Pertaining to dealing with disappointment, there is no rationale in mourning something over which you had no control over. Let’s say you accidentally dropped a glass cup on the floor, no matter how expensive that glass cup was, you can always take refuge in telling yourself that you will be more careful with glass cups next time. This is because a glass cup in your hands is under your control. Experiencing disappointment over the actions of someone else is a situation not under your control, and so the best course of action is to make peace with this fact. Otherwise you are just going to upset yourself even more, and the reason you find yourself even more upset is because there are no remedies in getting others to do what you want them to do. Therefore, if you encounter someone who follows through on their word, that is a blessing. A blessing because they chose an action that benefitted you, an action you had no control over.
You should only concern yourself with your thoughts and feelings and subsequent actions because these are easy to change. As for the thoughts, feelings and actions of others, the best you can do is practice allowance.
As a therapist who specializes with adolescents and young adults on the autism spectrum, I am often on a look out for online forums dedicated to such a population. Unfortunately, while the true intent of these forums is to provide support and validation for those on the spectrum who struggle to with adapting to the daily struggles of socializing in everyday life, there exist forums where the main theme appears to be who can throw themselves the largest pity party.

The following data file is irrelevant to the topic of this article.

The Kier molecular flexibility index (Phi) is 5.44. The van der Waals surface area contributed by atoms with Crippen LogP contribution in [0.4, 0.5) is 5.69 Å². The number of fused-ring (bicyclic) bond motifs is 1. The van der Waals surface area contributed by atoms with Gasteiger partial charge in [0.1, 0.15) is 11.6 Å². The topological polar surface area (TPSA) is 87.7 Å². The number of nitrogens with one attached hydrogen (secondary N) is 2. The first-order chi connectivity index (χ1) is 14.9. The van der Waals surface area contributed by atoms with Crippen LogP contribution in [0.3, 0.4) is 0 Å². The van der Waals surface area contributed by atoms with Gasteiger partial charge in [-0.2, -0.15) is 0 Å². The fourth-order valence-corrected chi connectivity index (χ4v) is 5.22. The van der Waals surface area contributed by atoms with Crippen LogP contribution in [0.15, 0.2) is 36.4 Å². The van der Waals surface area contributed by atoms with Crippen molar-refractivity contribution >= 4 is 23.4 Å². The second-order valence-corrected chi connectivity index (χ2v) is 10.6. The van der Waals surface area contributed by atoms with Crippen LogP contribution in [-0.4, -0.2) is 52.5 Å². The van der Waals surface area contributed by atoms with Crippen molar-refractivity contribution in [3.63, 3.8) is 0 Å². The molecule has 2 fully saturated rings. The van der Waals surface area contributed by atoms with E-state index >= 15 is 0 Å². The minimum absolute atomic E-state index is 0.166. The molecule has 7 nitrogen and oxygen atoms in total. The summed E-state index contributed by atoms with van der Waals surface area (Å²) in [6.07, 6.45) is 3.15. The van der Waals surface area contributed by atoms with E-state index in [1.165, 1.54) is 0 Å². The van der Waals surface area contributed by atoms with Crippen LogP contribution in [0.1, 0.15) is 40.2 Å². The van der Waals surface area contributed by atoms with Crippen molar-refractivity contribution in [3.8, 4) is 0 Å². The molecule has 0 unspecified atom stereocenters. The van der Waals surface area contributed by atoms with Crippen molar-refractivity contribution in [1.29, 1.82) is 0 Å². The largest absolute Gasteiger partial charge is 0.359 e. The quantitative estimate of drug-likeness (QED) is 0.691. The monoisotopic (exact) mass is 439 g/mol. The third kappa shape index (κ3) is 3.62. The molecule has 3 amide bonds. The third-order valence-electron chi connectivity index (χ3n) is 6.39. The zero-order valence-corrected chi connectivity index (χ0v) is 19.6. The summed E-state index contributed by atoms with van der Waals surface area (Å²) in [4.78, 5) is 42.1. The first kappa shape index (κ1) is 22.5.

I have also witnessed this phenomenon with groups for depression and anxiety, and while I am a staunch advocate for freedom of speech and expression, I believe it is a dangerous situation of people supporting each other in unhealthy thinking. I also believe a big part of the problem is the victim based mentality that has become ubiquitous in popular culture. With this being written, there are three main mindsets people on the spectrum need to adapt, when seeking professional help or help from support groups.
Care is not Obligatory.